Contador pointed out that the stage which ends on the Alpe d’Huez, Stage 17, is the “star” of this year’s edition, and has paid attention to it with the goal in mind of taking a victory there, just as he marked Plateau de Beille for a win in 2007.
As far as the new measures taken to fight against doping, like the biological passport, Contador said that “in the short term it will be difficult to eliminate all the suspicions,” but was optimistic that it can “clean up this sport if it’s applied with the necessary physical and economic means.”
The colors of Kazakhstan
Contador will meet the challenge of capturing his second consecutive Tour title in the colors of a new team, Astana, to whom he committed a few days ago.
"After evaluating for several months the different offers, I didn’t know which one to choose. The image of last year’s Astana has been dimmed by scandals. I’ve had doubts, I’ve spoken with my family and I’ve seen that it was the best option,” he said.
“The technical organization will change totally. It has a competitive team guaranteed to be, on the 5th of July, in condition to fight,” he assured.
Contador said that the arrival at Astana of his Discovery team director, Johan Bruyneel, was a key element in his decision to go to the Kazakhstani organization, although it also had much to do with the fact that they've selected a thoroughly competitive body of riders.
“We’re going to apply anti-doping systems similar to those of CSC. I believe it’s a very important step in changing the image of the team, and seeing all this, I believe that I’ve made the best decision,” he commented.
Alberto Contador official website http://www.albertocontador.es/
Subscriptions to the Alberto Contador Fans Notebook are free and available by contacting firstname.lastname@example.org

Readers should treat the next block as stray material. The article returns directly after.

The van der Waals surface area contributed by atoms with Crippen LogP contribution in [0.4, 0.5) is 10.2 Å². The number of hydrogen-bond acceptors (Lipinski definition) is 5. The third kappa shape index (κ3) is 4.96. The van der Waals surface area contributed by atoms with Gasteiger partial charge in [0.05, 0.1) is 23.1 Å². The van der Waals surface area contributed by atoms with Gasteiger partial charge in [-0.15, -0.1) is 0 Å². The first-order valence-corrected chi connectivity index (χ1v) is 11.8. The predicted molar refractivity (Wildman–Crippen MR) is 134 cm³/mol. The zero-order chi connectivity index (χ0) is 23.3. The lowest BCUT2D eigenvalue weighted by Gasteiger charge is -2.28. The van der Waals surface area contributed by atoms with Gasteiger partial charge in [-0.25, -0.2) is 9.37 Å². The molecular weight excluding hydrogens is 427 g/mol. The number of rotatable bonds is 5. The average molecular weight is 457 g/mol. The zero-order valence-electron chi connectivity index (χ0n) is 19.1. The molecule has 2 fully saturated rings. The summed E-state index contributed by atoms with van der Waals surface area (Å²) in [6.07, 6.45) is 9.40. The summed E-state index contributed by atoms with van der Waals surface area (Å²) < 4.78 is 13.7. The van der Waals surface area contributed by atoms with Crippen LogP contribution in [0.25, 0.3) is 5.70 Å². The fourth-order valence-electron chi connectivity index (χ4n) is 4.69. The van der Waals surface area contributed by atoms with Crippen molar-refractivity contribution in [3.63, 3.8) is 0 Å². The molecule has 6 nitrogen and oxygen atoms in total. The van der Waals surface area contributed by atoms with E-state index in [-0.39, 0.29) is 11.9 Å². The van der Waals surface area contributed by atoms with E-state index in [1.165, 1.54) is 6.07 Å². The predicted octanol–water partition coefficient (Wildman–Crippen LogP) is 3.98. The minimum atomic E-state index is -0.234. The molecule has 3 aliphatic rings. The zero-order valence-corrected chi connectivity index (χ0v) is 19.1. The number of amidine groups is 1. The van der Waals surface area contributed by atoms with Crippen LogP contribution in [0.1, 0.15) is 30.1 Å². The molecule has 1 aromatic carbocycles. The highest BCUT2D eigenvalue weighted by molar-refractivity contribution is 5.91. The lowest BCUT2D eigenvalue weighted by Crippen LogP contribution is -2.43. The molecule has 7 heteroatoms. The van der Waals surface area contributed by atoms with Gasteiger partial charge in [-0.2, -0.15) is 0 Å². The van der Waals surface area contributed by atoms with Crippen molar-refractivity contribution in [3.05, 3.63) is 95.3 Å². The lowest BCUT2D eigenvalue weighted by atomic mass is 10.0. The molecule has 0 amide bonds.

Thursday, October 25, 2007
Yep, this is where I am going to attack
Spaniard Alberto Contador is ready for a "different race" in the 2008 Tour de France. The 2007 champion attended the race's presentation Thursday in Paris and was surprised with what he saw, especially the short first time trial and high-mountain pass of Cole de la Bonette.
"We have to approach the stage with respect," said Alberto Contador of stage 16 that covers the highest pass in Europe. "I think that it [the high pass] will make for a different race, and it is a good thing."
He confirmed that he will be out to defend his title in 2008, even if changing from Discovery Channel to Astana. "The Tour will be the most important objective for me next year. I will train all-out for the Tour. I will have to adjust my training to be ready for the mountains. It is very important to preview these climbs."
Tuesday, October 23, 2007
Leading over 80% of the race was one step closer to taking it all.
I am back at home in Danville, and starting to unwind from all the travel. Kona was great this year. The whole experience was awesome starting with training in Hawaii in September to the 2 weeks before the race training in Kona. It was a great transition for me from my last bit of training and the taper and mental prep heading into race day.
Race day came, and I was feeling very relaxed and calm about the day ahead. I never got caught up in the hype and stress of the event. My attitude was much more relaxed and the little things didn't bother me. I was there to enjoy myself and my family and race the best I could. I knew there was nothing more I could do to get ready for the day so I was confident with the preparation I put in and what was awaiting me that day.
The swim was great. The water was calm and clear and we got to follow Laird Hamilton and Dave Kalama, who are two of the most well known surfers and Big wave surfers. They paddled on stand up surf boards so it made it really easy to spot them and know where I was in relation to the front of the group. At one point I was maybe 8 people back from the front and I felt that I needed to move around the guy I was following. I went with my instinct and as I moved around him there was a guy just to left that I swam up on and as I was breathing to the right I saw that the guy I passed was getting gapped.
He and and line of other guys where dropping off the pace. That was the perfect move for me at that time and saved my swim. I just kept moving around people to make sure I was no farther back then 3 or 4 people. I felt really relaxed the whole swim and just followed peoples feet to conserve energy. As we came back to the Pier a small group of 4 people started swimming very fast. I assumed they were just going for the swim prime, which is the first person out of the water. So I let them do their thing and I exited about 5 seconds behind them in 5th place. That was a solid swim for me and I felt very good heading out on the bike.